Passing stars two luminous actors in the key roles of Irene and Clare: Tessa Thompson (Sylvie’s Love, Avengers: Endgame) and Ruth Negga (Loving, Agents of S.H.I.E.L.D). They meet at the beginning of the film on a particularly hot day. Having shopped for her son’s birthday, Irene stops to cool off at a fancy, and no doubt for whites-only, hotel. She isn’t challenged; with her hat pulled down nearly covering her eyes, her elegant dress, and parcels, she’s assumed to be white. You could say she is passively passing. In the hotel’s tearoom, she’s approached by Clare, blonde and married to a wealthy white man. After a few minutes, the two go up to Clare’s room, where they order cakes and “tea in champagne flutes.” Irene is surprised to learn that Clare’s own husband doesn’t know she’s Black; thankfully, their daughter was light-skinned. “It’s entirely worth the price,” Clare assures her. “I have everything I ever wanted.”

When her husband, John (a sinister Alexander Skarsgård) returns, Irene understands why Clare can’t reveal her background. He’s abominably racist. In fact, he’s noticed that Clare’s skin seems to be getting darker and calls her “N*g” as a joke. “You can get as dark as you like,” he tells her. “I know you’re not Negro.” Irene, who John assumes is white, asks, “So you dislike Negroes?” “Not at all,” he assures her, “I hate them.”

From this point on, despite Irene’s comfortable home with Brian, her doctor husband (André Holland), and two young boys, despite Clare’s wealth and the flirtatious freedom she feels moving through Irene’s world, the danger of discovery is always present if not at last unavoidable. And the violently racist outside world is harder and harder to ignore. Brian insists on telling the boys about a man who was lynched in Arkansas and urges Irene to consider moving to South America. Meanwhile, Clare insinuates herself more and more into the life Irene has constructed for herself, which includes genteel volunteer work and a darker-skinned maid, Zu (Ashley Ware Jenkins), whom Irene rules with an imperious hand. At the risk of relying on an obvious cliché, there’s a lot of gray area.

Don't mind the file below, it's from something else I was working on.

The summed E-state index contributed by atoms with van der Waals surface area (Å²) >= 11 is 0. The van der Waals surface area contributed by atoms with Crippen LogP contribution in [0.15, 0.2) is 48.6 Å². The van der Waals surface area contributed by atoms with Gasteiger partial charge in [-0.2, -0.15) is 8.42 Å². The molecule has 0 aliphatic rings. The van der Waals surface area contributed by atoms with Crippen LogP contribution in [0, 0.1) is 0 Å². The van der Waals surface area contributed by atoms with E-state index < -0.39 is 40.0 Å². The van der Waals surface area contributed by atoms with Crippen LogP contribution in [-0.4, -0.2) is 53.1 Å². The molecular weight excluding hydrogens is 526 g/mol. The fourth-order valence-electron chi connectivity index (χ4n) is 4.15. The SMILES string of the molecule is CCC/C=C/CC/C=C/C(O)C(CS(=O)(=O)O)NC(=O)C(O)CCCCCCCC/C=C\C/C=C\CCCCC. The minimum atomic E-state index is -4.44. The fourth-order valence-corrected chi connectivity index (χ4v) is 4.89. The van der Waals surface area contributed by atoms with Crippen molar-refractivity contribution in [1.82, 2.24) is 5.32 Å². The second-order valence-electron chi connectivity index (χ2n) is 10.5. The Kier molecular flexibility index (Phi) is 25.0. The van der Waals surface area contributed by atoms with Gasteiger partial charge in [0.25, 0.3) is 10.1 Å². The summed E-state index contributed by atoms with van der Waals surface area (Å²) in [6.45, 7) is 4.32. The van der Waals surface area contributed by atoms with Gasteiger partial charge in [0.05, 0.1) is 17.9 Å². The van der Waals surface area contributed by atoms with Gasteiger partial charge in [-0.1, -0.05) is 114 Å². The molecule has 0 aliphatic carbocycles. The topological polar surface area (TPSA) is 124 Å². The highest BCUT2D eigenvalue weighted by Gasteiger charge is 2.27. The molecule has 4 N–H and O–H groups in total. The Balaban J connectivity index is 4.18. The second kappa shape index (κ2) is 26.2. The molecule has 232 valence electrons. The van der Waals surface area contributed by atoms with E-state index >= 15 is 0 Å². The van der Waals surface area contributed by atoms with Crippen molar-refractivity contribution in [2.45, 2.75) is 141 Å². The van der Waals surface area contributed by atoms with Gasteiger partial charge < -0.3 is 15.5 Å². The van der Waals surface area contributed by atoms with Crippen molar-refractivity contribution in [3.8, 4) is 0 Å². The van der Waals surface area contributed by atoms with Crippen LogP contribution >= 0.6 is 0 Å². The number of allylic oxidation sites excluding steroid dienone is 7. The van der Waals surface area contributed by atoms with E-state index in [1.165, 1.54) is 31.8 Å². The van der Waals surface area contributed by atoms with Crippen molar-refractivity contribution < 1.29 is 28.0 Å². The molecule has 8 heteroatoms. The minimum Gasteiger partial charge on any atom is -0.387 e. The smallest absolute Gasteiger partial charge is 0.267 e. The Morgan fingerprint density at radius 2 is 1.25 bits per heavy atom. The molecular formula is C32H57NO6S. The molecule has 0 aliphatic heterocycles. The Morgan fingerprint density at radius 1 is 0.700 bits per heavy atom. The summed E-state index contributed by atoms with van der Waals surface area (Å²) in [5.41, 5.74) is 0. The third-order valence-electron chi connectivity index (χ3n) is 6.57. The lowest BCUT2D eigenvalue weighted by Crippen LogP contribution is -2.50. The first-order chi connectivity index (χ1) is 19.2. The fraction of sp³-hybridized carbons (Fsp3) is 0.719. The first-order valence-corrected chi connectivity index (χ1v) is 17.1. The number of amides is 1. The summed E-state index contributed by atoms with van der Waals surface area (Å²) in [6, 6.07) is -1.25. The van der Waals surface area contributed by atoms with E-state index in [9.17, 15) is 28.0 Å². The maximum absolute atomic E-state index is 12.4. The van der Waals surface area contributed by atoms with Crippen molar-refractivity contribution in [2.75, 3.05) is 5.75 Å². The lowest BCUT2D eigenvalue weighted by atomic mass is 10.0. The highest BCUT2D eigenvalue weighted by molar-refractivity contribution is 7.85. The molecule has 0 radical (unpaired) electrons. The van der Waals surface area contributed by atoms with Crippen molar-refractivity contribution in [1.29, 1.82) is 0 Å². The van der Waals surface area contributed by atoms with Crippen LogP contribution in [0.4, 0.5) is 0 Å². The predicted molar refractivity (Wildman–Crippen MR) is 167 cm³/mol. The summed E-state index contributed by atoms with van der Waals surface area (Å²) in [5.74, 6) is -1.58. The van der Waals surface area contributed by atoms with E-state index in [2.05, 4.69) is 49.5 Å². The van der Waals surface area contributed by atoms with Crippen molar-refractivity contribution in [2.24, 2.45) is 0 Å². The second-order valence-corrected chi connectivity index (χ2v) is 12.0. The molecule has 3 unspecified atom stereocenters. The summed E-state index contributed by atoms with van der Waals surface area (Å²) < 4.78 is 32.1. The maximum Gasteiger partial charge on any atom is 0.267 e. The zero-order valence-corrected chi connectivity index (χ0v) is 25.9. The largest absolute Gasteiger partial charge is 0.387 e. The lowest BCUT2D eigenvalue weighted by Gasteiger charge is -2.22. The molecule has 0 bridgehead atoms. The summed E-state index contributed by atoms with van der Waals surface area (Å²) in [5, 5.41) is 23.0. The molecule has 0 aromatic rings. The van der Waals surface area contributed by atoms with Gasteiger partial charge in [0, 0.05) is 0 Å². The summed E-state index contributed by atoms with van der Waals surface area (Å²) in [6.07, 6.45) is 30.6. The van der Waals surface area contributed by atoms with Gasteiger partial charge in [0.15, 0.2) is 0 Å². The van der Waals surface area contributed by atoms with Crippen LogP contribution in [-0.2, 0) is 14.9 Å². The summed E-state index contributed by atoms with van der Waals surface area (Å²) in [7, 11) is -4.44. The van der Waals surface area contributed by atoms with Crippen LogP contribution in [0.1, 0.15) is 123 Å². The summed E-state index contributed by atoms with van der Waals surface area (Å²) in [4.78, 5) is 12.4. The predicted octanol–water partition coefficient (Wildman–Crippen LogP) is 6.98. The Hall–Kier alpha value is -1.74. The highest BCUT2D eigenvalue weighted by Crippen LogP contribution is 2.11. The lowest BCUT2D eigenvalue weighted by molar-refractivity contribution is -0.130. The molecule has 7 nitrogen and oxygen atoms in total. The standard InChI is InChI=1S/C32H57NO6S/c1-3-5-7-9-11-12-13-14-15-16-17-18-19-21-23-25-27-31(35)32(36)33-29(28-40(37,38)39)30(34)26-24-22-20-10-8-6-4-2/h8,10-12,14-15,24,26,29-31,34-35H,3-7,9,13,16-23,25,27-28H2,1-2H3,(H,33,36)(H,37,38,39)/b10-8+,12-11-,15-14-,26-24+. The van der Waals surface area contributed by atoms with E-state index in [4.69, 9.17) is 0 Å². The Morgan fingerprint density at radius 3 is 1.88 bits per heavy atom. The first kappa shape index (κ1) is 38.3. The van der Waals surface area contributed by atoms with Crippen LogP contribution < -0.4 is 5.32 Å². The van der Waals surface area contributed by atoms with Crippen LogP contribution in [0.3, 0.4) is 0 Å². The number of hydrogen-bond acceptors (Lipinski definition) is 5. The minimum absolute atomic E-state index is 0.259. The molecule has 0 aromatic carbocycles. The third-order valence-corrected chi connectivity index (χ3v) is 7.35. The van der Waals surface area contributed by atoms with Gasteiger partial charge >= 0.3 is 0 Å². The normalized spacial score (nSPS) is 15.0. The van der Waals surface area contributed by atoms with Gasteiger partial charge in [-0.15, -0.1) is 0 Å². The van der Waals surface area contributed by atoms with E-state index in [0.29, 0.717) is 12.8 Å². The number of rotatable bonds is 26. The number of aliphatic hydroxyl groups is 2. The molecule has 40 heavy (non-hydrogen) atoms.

The film is simply beautiful, shot in black and white, in a 4:3 ratio, effectively transporting us to another time (most movies today are a wider 16:9). There’s a marvelous Jazz Age soundtrack; the costumes and sets are exquisite; and the dialogue is slow-paced, even as the film moves ever closer to a reckoning Clare can’t avoid and seems, at times, to desperately want.

 The chemistry between Thompson and Negga (and, indeed, between the two actors and their director) is powerful and as affirming as it is tragic. Each woman sees in her friend a road not taken, and each wonders if the choices she made were ultimately the right ones. And, after building a life — around a truth, a lie, or some middle ground — it’s terribly hard to start over.

Hall has achieved something remarkable with Passing. Every note of every scene is pitch-perfect. But the film transcends its own material. Although it’s about very specific people in a particular place and time, the questions it raises and the experiences it dramatizes are broader, more universal.

“We’re all of us passing for something or other, aren’t we?”

Passing is in select theaters now. It will be available to stream on Netflix mid-November.